For more information, please contact Jessica AcMoody, Senior Policy Specialist at CEDAM or check out: http://foodsystems.msu.edu/resources/fid-guide

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About the author: Mary ZumBrunnen is the CEO of One-Community Consulting, a social enterprise connecting business, non-profit, academic and philanthropic organizations to empower vibrant community. She holds multiple degrees in agriculture and community development and is currently pursuing an MBA. Mary’s passion is fostering sustainable development through citizen engagement. Follow Mary on Twitter @Mary_ZumBrunnen. Learn more at one-communityconsulting.com.

Proposed HUD Rule on FMRs

Written by Heidi Kurniawan, Policy Intern175px-US-DeptOfHUD-Seal.svg

The Department of Housing and Urban Development (HUD) recently published a proposed rule that aims to give low-income residents more choice by reworking the Section 8 housing-voucher program. The current program gives housing assistance through coupons that cover a portion of rents, and for a number of reasons, these vouchers are more frequently used in neighborhoods where poverty is the most prevalent and rent is the cheapest. The idea of using these vouchers for higher-rent communities—usually with better schools, less crime, and lower rates of poverty—is out of the question for many low-income tenants because it would mean covering extra housing expenses out of pocket. Instead, they stay in areas of concentrated poverty, exacerbating economic and racial segregation in many neighborhoods. In addition, many landlords in low-rent submarkets currently have the ability to collect subsidized rents greater than market rents.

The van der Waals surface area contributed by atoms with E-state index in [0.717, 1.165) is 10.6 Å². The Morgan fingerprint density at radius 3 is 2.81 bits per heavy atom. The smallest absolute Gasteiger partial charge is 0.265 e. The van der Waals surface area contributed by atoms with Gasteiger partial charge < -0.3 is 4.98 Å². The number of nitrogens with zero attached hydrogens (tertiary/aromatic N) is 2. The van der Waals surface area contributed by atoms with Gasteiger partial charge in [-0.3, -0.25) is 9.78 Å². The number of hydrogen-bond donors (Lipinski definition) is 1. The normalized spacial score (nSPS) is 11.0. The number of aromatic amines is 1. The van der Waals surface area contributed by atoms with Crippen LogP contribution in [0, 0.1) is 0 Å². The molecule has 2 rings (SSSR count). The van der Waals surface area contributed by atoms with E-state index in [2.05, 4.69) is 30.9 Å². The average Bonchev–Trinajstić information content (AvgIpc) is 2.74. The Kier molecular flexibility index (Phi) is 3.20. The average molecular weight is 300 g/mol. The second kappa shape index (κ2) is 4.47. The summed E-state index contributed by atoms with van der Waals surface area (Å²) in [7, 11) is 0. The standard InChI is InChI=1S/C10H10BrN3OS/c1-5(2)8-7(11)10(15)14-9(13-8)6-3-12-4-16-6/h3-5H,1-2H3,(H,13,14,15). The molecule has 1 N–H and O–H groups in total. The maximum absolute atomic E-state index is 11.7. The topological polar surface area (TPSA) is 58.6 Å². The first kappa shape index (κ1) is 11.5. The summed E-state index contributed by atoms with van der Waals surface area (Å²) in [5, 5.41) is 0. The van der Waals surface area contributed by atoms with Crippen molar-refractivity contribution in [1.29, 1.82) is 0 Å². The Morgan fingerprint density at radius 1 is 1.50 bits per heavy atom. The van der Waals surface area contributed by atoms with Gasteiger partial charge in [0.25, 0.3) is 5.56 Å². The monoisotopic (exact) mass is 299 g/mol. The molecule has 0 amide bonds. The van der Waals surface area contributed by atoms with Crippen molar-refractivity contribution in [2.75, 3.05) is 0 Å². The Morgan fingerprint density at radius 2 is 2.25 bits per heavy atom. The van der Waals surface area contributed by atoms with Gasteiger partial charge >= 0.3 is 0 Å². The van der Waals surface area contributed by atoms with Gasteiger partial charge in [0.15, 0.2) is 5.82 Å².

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“The goal here is to expand the range of housing opportunities for low-income tenants who use the voucher program and enable them to move out of areas of concentrated poverty into communities with better opportunities.”

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This problem endures partly because current HUD policy determines vouchers using a formula that considers rent prices across an entire metro area—currently called 50th percentile Fair Market Rents (FMRs). Rents can vary widely within a city depending on what neighborhood you’re looking at, which is exactly why HUD’s new proposal plans to base its formula on rents across ZIP codes instead of cities—using what they call Small Area Fair Market Rents (Small Area FMRs). The goal here to is expand the range of housing opportunities for low-income tenants who use the voucher program and enable them to move out of areas of concentrated poverty into communities with better opportunities.

keys-1317391_1920These proposed changes have already been enacted in Dallas, Texas, as an experimental federal program in 2011. With staggered maximum subsidies depending on ZIP codes, the changes enacted did exactly what they aimed to do. In 2011, Dallas voucher recipients lived in 129 ZIP codes. Four years later, they spanned across 163 different ZIP codes. This has allowed families to access a wider variety of public education and neighborhood resources, among many other benefits. Additionally, the overall cost of the program did not increase.

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“While the goal is to give poor and working class families expanded access to opportunity, HUD also hopes to eliminate predatory landlords by reducing payments available to ZIP codes with lower rents.”